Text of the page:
Shinzo Abe, the new prime minister, is one of the country’s most popular politicians. His problem is that the one before him, Junichiro Koizumi, is even more popular.
With vague policy goals and a sober demeanor, Abe heralds a dramatic break from the flamboyant Koizumi, a leader renowned as much for his silver mop top and Elvis-worship as for the reforms that signaled the arrival of a new generation in power.
The question now facing the 52-year-old Abe, who was elected Tuesday by the Diet, is whether the clean-cut conservative has the clout and charisma to step out of Koizumi’s long shadow.
“He can grow his hair to his shoulders and swing his hips to Elvis songs. He cannot be another Koizumi,” said Gerald Curtis, a professor of Japanese politics at Columbia University. “He cannot compete with Koizumi on matters of style. He has to push something in the way of substance. And frankly, at the moment, it’s very hard to see where the substance is.”
Both leaders since youth have been groomed for power by families studded with prominent politicians. Both studied overseas, and both favor economic reform and a higher international profile for Japanese diplomacy. They are political allies; Koizumi made Abe as his chief Cabinet secretary and heir apparent.
But that’s where many of the similarities end.
Perhaps Abe’s biggest vulnerability is expected to be an inability to strong-arm his own party into supporting his agenda. When Koizumi ran for prime minister five years ago, he was so popular that people tore down his campaign posters as mementos. His approval rating went as high as 84 percent shortly after winning. He was so popular that few in the party dared challenge him as he set out to shake up politics and the economy.
Abe is far from colorless. He has been voted Japan’s Best Dresser, is known for his Italian gelato addiction and recently hammed up his archery skills on a TV comedy show.
His fondness for his dachshund Roy is cited as proof of his “soft side.”
But all that pales in comparison with Koizumi. a prime minister who has waltzed with Richard Gere, toured Graceland mansion at the elbow of U.S. President George W. Bush, and — on the more serious side — transformed deeply held mind-sets.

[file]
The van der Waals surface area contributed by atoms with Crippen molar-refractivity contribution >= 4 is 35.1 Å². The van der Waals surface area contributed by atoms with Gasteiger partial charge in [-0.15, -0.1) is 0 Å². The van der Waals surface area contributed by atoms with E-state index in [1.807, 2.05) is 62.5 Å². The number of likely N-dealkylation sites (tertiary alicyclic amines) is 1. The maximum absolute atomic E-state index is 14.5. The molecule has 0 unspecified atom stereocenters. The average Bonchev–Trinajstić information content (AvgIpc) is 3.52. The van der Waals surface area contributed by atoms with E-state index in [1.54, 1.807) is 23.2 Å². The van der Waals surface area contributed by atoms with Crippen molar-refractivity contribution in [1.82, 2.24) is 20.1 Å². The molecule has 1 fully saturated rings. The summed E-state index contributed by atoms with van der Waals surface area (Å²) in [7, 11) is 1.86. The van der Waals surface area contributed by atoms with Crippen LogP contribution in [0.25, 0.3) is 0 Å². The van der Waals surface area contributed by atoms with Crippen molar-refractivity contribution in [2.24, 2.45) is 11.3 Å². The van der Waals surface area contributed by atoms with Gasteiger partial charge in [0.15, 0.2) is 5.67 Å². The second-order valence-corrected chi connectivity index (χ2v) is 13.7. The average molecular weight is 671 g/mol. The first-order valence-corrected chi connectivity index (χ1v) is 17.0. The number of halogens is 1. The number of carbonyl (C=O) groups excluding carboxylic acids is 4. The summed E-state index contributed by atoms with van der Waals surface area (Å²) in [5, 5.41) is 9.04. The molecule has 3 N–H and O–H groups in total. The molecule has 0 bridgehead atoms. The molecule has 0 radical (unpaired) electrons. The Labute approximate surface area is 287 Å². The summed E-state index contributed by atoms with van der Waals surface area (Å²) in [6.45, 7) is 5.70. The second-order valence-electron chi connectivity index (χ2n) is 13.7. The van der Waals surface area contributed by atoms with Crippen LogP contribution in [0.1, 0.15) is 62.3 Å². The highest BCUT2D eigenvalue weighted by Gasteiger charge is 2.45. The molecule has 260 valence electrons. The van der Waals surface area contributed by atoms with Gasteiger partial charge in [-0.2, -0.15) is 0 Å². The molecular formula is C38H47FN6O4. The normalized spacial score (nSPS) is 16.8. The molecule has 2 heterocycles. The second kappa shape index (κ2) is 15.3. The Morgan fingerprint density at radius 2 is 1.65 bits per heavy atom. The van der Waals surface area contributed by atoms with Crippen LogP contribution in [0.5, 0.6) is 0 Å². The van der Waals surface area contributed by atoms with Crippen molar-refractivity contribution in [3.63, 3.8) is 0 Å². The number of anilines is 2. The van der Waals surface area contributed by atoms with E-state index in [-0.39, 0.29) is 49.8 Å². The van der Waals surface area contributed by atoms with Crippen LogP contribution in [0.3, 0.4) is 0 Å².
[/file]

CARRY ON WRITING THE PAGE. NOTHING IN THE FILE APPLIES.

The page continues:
He defied waves of criticism with regular visits to Yasukuni Shrine. He has said Japan’s invasion of Asia in the early 20th century was wrong, but has needled Japan’s neighbors by pushing for his country, deeply pacifist since its devastation in World War II, to raise its military profile.
The biggest economic challenge he took on was privatizing the postal system, a giant institution that deals in everything from postage stamps to pensions.
Abe, by contrast, has been an enigma. Even though he has worshipped at the contentious Yasukuni Shrine in the past, he refuses to say whether he will go there as prime minister. When it comes to the war, Abe steers clear of calling Japan’s actions unjust and has questioned whether Japan needs to keep apologizing, saying such judgments are best left to historians.
He supports revisionist history textbooks that teachstudents to take pride in their nation rather than focus on Japanese atrocities and aggression.
He supports Japan’s alliance with the United States.
He pledges to revise the pacifist postwar Constitution and has mused openly about whether it would allow Tokyo to make pre-emptive military strikes.
But many Japanese question his leadership skills.
“We cannot suppress our anxiety about his ability,” the Asahi Shimbun commented. “The trend is apparent in his ‘ambiguous strategy’ of avoiding speaking clearly on controversial problems.”
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